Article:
I’m not sure how to start this. How do you address a month+ gap in writing? Maybe we can just not address it and sweep it under the rug? Heh
part most of my absence can be explained by my starting work in the past month and a half. My husband and I had been talking about it for a couple of months or so before I started and I have to tell you, I was so nervous to start. I didn’t want to have to work and I was sad for the times that I wouldn’t be able to see my beautiful family.
I ended up getting a part-time afternoon/evening job at a company that I had worked at previously and that was happy to have me back. The thought of giving up family dinners a couple of times a week broke my heart. The thought of not seeing my husband when he got home from work on those nights made me sad. I wept when he, in a proud and encouraging way, called me an “official working mom” the night before I started.
Fast forward to now, and I love my job. We have a new normal in our routine and I don’t feel like I’m missing out on as much family time as I feared. In fact, I feel more purposeful with my time now that I am gone several hours a week. I knew when I had started work that being a stay-at-home-mom was draining on me most days, and though that is still my title for half the week, it feels like it doesn’t take as much of a toll on me. It feels like I have found a nice balance in my life with this new job.
Since I start working (even as little as I do), I feel more confident, have more boldness, feel like a better mom, am a better worker, and feel slightly more satisfied with myself. I feel empowered.
But here’s the thing. I don’t need to be a working mom to feel empowered. I don’t need to work outside the house to feel like I have a purpose. I don’t need to contribute financially to the house to feel like I’m doing something.
My body has the power to grow life and then sustain it. Shouldn’t that be enough to make me feel empowered?
I love being a mom to my boys. God has blessed me with the most amazing ones and I can’t believe I get to kiss those faces every day! But occasionally, in the midst of all the exhaustion and chaotic monotony, I would feel like what I was doing at home with the boys simply wasn’t enough.
Where did that lie come from?
It’s election day and I can’t help but think that tomorrow I may wake up to news that we will be getting our first woman president. Yet, I wonder why one woman is being praised for running for office simply because she is a woman, when eight years ago there was another woman running for a position almost as prominent and she was ridiculed because she her accent made her seem less educated. (This is not a political statement, just a view on how we, as women, view women.)
Since I had my boys, I have been asked by many well-meaning women if I work. Most of the times, it’s an innocent question just to make small talk, but sometimes it felt like I had to justify myself when saying that I’m staying at home with my boys.
I have never had a man tell me that I wasn’t good enough at something (or if one has, I gave him a look and moved on, forgetting all about it). A man cannot know what a woman is. Yet, over my lifetime, girls and women have done things and said things that stick with me and make me wonder about myself.No rejection stings more than from someone of my own gender.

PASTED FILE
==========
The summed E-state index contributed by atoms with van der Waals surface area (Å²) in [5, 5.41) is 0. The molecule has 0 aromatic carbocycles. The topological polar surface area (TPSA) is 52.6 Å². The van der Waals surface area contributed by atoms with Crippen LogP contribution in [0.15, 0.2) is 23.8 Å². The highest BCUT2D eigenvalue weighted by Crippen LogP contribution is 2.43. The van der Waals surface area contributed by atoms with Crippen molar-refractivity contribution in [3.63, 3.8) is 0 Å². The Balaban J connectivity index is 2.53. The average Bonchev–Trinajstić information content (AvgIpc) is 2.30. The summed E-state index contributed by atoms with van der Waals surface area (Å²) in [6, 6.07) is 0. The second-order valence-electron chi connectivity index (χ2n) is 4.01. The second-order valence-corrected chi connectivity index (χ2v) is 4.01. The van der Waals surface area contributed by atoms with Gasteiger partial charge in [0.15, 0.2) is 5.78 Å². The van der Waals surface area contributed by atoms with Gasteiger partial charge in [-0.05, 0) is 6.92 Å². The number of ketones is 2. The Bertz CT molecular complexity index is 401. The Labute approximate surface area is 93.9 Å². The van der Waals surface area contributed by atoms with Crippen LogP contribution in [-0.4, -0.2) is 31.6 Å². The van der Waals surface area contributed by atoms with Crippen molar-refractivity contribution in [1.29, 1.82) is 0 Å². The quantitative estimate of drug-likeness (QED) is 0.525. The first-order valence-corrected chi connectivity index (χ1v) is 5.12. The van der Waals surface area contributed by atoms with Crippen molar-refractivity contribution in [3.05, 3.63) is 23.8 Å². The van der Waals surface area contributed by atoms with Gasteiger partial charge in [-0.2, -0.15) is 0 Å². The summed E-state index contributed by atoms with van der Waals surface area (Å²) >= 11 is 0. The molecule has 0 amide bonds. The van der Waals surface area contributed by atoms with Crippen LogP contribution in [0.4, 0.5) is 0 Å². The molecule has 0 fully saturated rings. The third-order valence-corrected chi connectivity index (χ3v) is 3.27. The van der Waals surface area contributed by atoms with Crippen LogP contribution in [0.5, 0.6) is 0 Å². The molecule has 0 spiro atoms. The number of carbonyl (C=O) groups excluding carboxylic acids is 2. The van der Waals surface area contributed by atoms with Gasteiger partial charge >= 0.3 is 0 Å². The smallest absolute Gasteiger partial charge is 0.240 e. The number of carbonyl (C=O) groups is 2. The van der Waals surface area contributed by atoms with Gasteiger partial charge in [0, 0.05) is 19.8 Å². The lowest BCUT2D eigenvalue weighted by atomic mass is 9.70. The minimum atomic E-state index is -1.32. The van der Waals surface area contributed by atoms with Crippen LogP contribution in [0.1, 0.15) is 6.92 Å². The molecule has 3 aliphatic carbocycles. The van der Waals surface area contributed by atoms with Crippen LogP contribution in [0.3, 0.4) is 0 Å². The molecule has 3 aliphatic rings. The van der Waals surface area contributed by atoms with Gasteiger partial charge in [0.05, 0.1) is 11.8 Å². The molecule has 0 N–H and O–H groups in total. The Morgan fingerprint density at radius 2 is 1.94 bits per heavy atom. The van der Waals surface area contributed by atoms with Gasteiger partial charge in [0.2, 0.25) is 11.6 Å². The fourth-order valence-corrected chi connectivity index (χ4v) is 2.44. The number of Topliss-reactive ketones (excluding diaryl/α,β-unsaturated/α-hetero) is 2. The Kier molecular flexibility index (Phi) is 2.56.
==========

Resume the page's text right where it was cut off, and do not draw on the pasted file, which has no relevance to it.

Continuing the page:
There is no rule for what a woman should be, do, or how she should dress or act in her life. (I believe in modesty and acting in certain ways, but that’s not what I’m referring to.)
I’m talking about the times I was teased in 4th grade for how I wore my hair.
I’m talking about the cheerleaders in middle school who were snubbed by other girls who insisted that cheerleading was not as a sport and soccer was a way better option.
I’m talking about the virgin in high school that other girls made fun of, unaware that it was her choice to remain that way.
I’m talking about the pregnant teen who other girls labeled irresponsible and shamed her for the life she has inside of her.
I’m talking about the women in college who wanted to major in chemical engineering and were told it was too hard by other women.
I’m talking about the woman who didn’t go to college because she chose to get married young and be a housewife.
I’m talking about the woman who is still single because she has no interest in committing at this time in her life.
I’m talking about the woman who wants so badly to have a life companion and is told by women that she is not independent enough.
I’m talking about the mom who formula feeds for no reason other than she doesn’t want to breastfeed and is judged for her decision, despite her healthy kids.
I’m talking about the mom who breastfeeds, baby wears, and uses cloth diapers who is viewed as over-the-top.
I’m talking about the single mom who other moms feel like she just isn’t good enough.
I’m talking about the CEO of a start-up who hears whispers of women saying she works too much and is not a good enough mom.
I’m talking about the vice presidential candidate who was mocked because other women thought she was weird.
I’m talking about the middle-aged woman who is still a stay-at-home-mom even though her youngest is in high school.
Why do we, as women, feel the need to berate or belittle other women because of their life choices? Why do we question their success and their methods? Why do we find fault in what they do? Why do we feel the need to dwell on their mistakes or faults?
I am strong, emotional, a self-doubter learning to be confident, empathetic, nurturing, a good listener, a tad insecure, and smart. I do not need to be extremely successful in my career to feel like I made a difference. I do not need to play with my kids every second of every day to feel like I’m a good enough mom. I do not need a woman as president to tell my future daughter that she can be anything she wants to be.
I am a wife, a mother, a daughter, a sister, a friend, a worker, a child of God.
I am woman.